All Things Trump /GOP Coup


stocker08

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Meet the members of the House committee investigating the January 6 insurrection​



Bennie Thompson, chairman



Bennie Thompson, chairman

Democrat – Mississippi’s 2nd District

Serving in the House for a fifteenth term, since 1993

Other committees: Homeland Security

Thompson is also chairman of the House Homeland Security Committee, and worked with the panel’s top Republican, Rep. John Katko of New York, to reach a compromise behind the legislation that would have created an independent commission to investigate the January 6 riot. That legislation passed the House but was killed in the Senate. Thompson has built much of his congressional career on the Homeland Security panel, defined by the fallout from devastating events like Hurricane Katrina and the September 11, 2001, terrorist attacks.



Pete Aguilar



Pete Aguilar

Democrat – California’s 31st District

Serving in the House for a fourth term, since 2015

Other committees: Appropriations; House Administration

Aguilar was first elected to Congress in 2014, after serving as mayor of Redlands, California. He told CNN earlier this month members of the committee are united in following the truth and not letting politics dictate how it pursues its investigation. “I don’t get the sense that my colleagues worry this is going to be a circus,” Aguilar said.



Liz Cheney



Liz Cheney

Republican – Wyoming’s At-Large District

Serving in the House for a third term, since 2017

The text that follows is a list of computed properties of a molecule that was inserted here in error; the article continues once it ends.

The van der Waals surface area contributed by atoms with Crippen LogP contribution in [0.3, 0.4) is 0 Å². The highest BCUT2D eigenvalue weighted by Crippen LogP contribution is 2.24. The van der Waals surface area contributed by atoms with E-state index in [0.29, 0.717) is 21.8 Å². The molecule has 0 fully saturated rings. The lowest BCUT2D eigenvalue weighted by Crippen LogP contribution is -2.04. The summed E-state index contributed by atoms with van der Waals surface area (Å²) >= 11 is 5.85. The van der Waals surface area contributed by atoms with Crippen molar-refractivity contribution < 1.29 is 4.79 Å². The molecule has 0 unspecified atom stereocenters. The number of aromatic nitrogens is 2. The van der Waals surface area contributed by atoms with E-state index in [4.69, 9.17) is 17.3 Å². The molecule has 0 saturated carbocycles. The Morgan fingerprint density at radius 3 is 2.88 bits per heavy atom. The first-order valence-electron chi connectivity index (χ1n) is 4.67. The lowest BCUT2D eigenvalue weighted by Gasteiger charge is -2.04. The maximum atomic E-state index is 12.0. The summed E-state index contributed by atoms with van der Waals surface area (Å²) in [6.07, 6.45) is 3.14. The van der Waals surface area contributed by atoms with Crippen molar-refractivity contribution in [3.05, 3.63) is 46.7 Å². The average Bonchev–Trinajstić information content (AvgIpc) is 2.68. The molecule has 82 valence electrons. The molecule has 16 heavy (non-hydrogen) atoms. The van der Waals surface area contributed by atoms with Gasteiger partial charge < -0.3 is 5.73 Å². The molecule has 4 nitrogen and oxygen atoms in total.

Other committees: Armed Services

Cheney was formerly the No. 3 member of House Republican leadership before a very public break with Trump following his role in inciting the January 6 riot. Cheney was one of 10 House Republicans who voted to impeach Trump earlier this year and has been an outspoken critic of both the former President and GOP lawmakers who support his “Big Lie” about the 2020 election. She was ousted from her leadership position in May.



Zoe Lofgren



Zoe Lofgren

Democrat – California’s 19th District

Serving in the House for a fourteenth term, since 1995

Other committees: House Administration; Judiciary; Science, Space and Technology

Lofgren has the unique distinction of having connections to all four presidential impeachment investigations of the modern era, serving as a staffer to Rep. Don Edwards, a member of the House Judiciary Committee, in 1974 during Richard Nixon’s impeachment, before being elected to the same seat two decades later. Lofgren was an impeachment manager for Trump’s first impeachment trial in 2020 – though not his second in 2021 – and has been a longtime member of the influential Judiciary Committee, including during Bill Clinton’s impeachment.